During the last decades of the past century, the third scientific revolution was modestly and serenely announced: Complexity. Following Relativity and Quantum Physics, that brought forth a renewed understanding about the macrocosm and the microcosm respectively, Complexity is now pushing the frontier of our understanding as to how and why everything fits together in-between.
Complexity is a prodigy of the Cosmos. By the first decade of this century it has pervaded all known sciences. As heralded by Stephen Hawkins, the 21st century is the century of complexity. Bringing together System’s Science, Cybernetics, Chaos and Catastrophe Theories and recently Meta-mathematics, Computing and Network sciences; Complex System’s science calls also for bridging the gap between the living and non-living, as understood till now.
The first significant consequence that emerges from this new interdisciplinary science is the exhaustion of the prevailing naive dogma of mechanistic reductionism. And therefore of the dominant ‘scientism’ that wants to keep fitting all of reality into a single mechanistic worldview.
Something else though emerges from this third scientific revolution, as some chose to call it. That is the very challenge for reclaiming a renaissance of the true scientific spirit of investigation. We cannot afford now to allow preconceived concepts to fashion the picture of the world. Rather we should allow the essence of the world to fashion the nature of our concepts. Never before has the need for qualitative change in the scientific enterprise been so apparent and pressing. The importance of Complexity science lies in the fact that it has made the emergence of such a radical change not just possible, but imperative. It calls for a radically new kind of science: one that can reflect on its own foundations and deal with a multifaceted reality.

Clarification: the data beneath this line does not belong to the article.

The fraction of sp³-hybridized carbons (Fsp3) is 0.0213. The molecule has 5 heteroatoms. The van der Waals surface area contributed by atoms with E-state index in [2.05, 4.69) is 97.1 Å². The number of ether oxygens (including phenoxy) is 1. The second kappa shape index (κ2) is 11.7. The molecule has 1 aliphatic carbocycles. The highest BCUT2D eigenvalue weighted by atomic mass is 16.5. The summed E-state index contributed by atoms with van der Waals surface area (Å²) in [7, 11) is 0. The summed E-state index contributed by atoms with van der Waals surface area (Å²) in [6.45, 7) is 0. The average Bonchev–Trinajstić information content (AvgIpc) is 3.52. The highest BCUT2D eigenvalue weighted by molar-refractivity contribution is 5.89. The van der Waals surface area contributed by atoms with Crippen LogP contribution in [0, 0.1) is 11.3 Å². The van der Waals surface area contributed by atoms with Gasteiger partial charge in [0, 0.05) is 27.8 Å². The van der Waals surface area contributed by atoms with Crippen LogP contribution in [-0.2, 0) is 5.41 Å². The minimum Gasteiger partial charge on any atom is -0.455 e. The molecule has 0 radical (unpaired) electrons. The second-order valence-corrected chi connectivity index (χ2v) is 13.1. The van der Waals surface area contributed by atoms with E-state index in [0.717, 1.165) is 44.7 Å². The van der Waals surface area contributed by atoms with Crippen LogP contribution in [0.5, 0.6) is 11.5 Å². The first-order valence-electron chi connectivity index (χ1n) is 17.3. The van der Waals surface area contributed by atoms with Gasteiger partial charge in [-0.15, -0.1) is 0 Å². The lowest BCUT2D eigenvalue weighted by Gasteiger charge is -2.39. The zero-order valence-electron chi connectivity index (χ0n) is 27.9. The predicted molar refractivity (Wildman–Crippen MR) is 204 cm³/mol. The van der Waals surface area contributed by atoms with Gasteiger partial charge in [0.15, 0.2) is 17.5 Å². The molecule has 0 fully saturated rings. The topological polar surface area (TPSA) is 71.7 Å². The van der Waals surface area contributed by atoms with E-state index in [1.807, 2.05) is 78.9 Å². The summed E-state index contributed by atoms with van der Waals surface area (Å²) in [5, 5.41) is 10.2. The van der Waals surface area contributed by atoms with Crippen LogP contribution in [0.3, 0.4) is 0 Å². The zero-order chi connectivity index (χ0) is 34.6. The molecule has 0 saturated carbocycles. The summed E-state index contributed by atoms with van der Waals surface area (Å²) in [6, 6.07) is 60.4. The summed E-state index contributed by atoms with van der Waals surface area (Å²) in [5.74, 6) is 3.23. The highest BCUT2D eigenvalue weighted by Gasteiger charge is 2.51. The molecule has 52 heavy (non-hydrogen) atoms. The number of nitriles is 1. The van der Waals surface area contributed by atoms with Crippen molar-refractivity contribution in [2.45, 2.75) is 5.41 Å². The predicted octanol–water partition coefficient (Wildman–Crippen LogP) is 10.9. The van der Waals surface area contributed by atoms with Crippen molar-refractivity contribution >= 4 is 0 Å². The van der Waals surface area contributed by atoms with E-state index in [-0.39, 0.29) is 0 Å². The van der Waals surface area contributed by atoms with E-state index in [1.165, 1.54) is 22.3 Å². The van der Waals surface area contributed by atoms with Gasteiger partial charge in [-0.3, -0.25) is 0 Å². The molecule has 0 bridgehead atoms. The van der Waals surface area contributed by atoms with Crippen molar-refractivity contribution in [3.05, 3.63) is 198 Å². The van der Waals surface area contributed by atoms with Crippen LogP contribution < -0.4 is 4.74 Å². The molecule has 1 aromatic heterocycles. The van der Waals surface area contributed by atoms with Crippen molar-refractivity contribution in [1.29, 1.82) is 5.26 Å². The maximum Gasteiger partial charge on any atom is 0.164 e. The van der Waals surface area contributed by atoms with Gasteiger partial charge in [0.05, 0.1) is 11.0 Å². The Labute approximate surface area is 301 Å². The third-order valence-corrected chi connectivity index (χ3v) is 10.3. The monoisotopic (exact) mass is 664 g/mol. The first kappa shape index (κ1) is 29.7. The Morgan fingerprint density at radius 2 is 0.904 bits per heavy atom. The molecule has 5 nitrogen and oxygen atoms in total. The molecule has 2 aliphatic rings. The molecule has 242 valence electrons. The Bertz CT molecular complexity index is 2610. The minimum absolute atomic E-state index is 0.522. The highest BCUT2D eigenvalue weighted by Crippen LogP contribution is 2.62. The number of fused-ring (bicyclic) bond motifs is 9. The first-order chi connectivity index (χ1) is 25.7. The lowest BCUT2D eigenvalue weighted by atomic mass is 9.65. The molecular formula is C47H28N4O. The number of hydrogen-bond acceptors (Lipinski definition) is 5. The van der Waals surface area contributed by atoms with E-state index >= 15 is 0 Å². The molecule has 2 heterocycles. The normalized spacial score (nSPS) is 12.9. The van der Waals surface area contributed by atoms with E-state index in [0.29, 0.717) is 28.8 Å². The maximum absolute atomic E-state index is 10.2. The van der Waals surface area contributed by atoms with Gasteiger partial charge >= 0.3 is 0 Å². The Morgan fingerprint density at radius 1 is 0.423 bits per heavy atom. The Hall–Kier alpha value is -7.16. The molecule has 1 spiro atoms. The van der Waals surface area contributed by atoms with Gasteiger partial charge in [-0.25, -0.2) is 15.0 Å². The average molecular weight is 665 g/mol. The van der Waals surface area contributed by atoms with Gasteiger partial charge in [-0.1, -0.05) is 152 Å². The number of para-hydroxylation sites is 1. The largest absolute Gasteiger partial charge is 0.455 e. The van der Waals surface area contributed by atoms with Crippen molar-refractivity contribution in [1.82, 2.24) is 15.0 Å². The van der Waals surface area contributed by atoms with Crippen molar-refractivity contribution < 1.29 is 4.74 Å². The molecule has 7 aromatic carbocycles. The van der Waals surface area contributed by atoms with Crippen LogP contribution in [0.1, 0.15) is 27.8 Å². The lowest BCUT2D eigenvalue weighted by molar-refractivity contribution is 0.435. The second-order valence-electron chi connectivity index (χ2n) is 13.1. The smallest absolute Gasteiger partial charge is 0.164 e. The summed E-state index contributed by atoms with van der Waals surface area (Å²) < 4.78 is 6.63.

By now it has become evident, after the work of Goedel, Turing and Chaitin, that no single set of known mathematical or other formal language can ever yield a description of a complex whole that is both complete and consistent. Moreover, especially for living complex systems, any observation will necessarily be partial and always dependant on the observer’s choices, reminding us of the origins of Niels Bohr’s complementarity principle at work in quantum systems.
What we come then to realize, due to the emergence of Complexity Science, is that not only the world at large is an interconnected organic whole but that our very faculties or apprehension, conceptual tools, methodological descriptions and theories are also interconnected, interdependent and interdisciplinary. At this point we can hear the call for a new kind of scientists, fearless of self-reflection, concerning themselves not only with the study of nature, but equally with the nature of their study.
It’s all about the need to change our minds in order to change the world before the world impinges changes upon us for good. And as the point of bifurcation for a “breakthrough or breakdown” approaches the stronger this resonance sounds.
Dr. VASILEIOS BASIOS is a senior researcher at the Physics of Complex Systems Department of the University of Brussels, conducting interdisciplinary research on self-organisation and emergence in complex matter as well as aspects of the foundations of complex systems. During his formative years he worked within the team of Ilya Prigogine (Nobel laureate) at the Solvay Institutes for Physics and Chemistry in Brussels. He is interested on the history of ideas in science and their role in the transformation of science beyond the prevailing mechanistic world-view. As a senior member of the Scientific & Medical Network, he also maintains a keen interest in contemporary research avenues that have started to lead us to a new renaissance, concerned with the renewal of a “re-enchanted” nature.
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